By The Duel Commander rules committee

You know what? We’re happy, over here! Over the last quarter, we saw a real, tremendous raise in quality and attendance of Duel Commander events. The growth of new and existing tournament leagues in the Czech Republic, France, the Philippines, Germany, Denmark and other new places shows great interest from players for your formats. We received new sources for tournament results from all around the world, which is why we reinforced our team with four new members. Regarding experimental changes, it seems like the whole community understood and welcomed this more agile way of warning about changes that are subject to special surveyance and quick withdrawals. We plan to use this approach again in the future. Also, despite the appearance of a new commander that needs regulation, the experimental changes we made seemed to align with our thoughts on the future of the format, so we’re happy to announce the following:


👉 Rules changes:
No changes.

👉 Individual card changes:
Emry, Lurker of the Loch is now banned as a commander only.
Edric, Spymaster of Trest is now banned as a commander only.
Erayo, Soratami Ascendant is now legal.
Scapeshift is now banned.

👉 Experimental changes:
Zur the Enchanter is now (still) legal.

👉 Other changes:
No changes.

👉 Don’t forget to check out our Current Lists for a recap of all the currently banned cards.

These changes apply on November 29, 2019.
The next announcement will be published on February 24, 2020 (applying on February 28, 2020).

Until then, we wish you all many good games! :)

-Emry, Lurker of the Loch

Needless to say, Emry, Lurker of the Loch strongly echoes the recently banned Urza, Lord High Artificer, the once banned Arcum Dagsson, and even older cards that display a recurring theme in the history of Magic: The old tale of broken blue and artifact cards.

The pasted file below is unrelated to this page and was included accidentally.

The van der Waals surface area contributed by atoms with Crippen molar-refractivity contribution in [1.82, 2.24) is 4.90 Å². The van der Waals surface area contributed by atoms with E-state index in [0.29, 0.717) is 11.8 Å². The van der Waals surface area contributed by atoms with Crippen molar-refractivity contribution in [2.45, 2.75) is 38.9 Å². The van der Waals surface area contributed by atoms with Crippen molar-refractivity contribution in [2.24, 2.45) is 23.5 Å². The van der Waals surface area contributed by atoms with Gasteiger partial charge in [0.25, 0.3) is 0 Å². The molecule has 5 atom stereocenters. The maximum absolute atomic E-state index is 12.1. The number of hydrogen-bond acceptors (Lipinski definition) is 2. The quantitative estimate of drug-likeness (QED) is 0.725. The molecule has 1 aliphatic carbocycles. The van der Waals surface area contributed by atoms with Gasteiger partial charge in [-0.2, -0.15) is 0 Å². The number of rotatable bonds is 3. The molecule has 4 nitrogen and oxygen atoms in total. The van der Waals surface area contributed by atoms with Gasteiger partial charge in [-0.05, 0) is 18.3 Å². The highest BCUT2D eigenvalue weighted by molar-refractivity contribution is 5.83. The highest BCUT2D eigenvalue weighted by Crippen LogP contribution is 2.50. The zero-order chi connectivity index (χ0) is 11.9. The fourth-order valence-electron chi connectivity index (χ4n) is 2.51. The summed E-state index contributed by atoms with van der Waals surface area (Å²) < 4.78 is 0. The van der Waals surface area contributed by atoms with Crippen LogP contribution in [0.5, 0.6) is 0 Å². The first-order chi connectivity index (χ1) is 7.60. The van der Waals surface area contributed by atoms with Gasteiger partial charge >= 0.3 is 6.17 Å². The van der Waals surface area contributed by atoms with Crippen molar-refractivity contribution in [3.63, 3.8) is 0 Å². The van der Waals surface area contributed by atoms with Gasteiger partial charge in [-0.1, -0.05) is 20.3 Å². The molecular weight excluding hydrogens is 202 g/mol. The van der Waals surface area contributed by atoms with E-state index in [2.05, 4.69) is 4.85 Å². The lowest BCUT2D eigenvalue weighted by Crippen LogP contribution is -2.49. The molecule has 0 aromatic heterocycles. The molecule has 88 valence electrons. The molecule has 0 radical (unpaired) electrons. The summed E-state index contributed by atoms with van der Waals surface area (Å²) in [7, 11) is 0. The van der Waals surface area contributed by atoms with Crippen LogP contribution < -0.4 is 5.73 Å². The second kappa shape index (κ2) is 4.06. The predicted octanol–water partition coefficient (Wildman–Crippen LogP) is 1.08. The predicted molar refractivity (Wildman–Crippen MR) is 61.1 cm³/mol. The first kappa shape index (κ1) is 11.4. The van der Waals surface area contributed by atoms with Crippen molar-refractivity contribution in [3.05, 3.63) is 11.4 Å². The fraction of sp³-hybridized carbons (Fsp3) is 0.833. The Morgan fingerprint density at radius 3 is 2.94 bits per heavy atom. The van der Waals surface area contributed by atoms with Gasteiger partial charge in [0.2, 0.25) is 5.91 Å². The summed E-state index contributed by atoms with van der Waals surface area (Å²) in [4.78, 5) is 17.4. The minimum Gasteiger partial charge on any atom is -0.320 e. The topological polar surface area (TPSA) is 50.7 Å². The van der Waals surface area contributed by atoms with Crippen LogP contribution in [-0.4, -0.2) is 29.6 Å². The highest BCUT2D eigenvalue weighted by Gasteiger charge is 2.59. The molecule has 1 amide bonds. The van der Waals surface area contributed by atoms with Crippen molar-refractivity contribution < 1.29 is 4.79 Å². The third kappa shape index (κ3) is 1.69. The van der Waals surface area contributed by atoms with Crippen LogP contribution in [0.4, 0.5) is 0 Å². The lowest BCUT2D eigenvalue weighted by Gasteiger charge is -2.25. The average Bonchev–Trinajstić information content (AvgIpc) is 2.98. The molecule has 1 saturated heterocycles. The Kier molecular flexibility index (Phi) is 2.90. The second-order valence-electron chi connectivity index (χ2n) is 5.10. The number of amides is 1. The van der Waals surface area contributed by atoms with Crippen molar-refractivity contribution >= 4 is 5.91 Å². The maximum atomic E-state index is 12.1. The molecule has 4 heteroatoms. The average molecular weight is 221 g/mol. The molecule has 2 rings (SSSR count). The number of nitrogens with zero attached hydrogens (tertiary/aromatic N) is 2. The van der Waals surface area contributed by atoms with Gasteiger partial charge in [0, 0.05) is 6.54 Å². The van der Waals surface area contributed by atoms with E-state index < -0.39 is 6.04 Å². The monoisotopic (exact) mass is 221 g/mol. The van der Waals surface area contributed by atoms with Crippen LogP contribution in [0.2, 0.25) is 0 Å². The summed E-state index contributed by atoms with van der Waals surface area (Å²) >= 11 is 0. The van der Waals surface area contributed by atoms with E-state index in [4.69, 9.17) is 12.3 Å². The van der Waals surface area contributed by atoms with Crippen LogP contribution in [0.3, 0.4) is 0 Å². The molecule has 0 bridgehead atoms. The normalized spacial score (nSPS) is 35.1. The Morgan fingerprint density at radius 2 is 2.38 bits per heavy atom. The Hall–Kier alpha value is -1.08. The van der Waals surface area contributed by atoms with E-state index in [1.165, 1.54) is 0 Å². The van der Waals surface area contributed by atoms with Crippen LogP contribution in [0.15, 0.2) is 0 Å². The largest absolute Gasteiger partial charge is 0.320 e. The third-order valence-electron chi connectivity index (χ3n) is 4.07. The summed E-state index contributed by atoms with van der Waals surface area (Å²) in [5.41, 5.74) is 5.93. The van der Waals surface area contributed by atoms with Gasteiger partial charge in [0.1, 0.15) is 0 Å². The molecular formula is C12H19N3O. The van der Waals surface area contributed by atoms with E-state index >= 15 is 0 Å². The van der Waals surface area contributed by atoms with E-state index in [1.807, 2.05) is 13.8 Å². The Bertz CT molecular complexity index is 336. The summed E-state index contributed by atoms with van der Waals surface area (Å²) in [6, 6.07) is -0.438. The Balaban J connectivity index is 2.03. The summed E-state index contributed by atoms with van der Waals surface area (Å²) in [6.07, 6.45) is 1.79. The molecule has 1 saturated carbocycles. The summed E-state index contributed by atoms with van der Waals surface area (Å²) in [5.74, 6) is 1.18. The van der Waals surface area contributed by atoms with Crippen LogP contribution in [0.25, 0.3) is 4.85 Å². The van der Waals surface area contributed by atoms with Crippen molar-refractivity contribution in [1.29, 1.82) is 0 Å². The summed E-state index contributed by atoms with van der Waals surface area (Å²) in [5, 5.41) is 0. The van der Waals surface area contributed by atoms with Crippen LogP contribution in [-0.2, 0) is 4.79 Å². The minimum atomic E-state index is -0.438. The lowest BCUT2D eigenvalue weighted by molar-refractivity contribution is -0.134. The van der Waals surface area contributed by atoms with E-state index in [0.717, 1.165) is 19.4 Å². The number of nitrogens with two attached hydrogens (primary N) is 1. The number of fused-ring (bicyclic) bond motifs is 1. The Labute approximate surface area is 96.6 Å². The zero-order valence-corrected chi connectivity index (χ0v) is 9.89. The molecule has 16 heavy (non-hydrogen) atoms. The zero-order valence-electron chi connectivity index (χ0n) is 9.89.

“Affinity for artifacts” is infamous for being one of the most busted mechanics in magic and is single-handedly responsible for multiple other cards being banned in Standard and Modern, where Emry, Lurker of the Loch is already mentioned as one of the best recent additions to the format.

Her static ability works against the Commander Tax rule, as much as Tasigur, the Golden Fang does, which already proved problematic and reasoned a ban.

All in all, an almost infinite replayability at almost no cost, along with graveyard synergies and card advantage are way too many arguments to keep Emry, Lurker of the Loch legal any longer.

-Edric, Spymaster of Trest

Unfortunately, we had to revise our hopes about Edric, Spymaster of Trest as a legal commander as of today.

We expected it to be strong, but the magnitude of its power was the reason why it was not legal for the longest time and also, what brought it back on the list in the end.

In less than a quarter, Edric, Spymaster of Trest proved this decision to be the right one and made for an overpowering comeback to the field.

Decklists were very soon optimized and started consistently showing impressive results in events around the world. This deck broke many local leagues -too many, actually- to safely keep it legal as a commander, which is why Edric, Spymaster of Trest is once again banned as a commander only, after being experimentally unbanned for a few months of field testing.

The deck quickly evolved to being too oppressive, and the fact that it got many new additions since the last time it was legal, proved that it earned its place on the ban list.

-Erayo, Soratami Ascendant

After being unbanned as an experiment for three months one of the older cards that once was added to the B&R list, Erayo, Soratami Ascendant is now made clearly, unconditionally legal.

Erayo, Soratami Ascendant decks proved that they can still do amazing starts, and turn two flipping ability triggers, as rare as they are can still de devastating but many players also reported that they were able to win through Erayo’s Essence static ability, which was one of the few fears players once had about decklists revolving around this commander.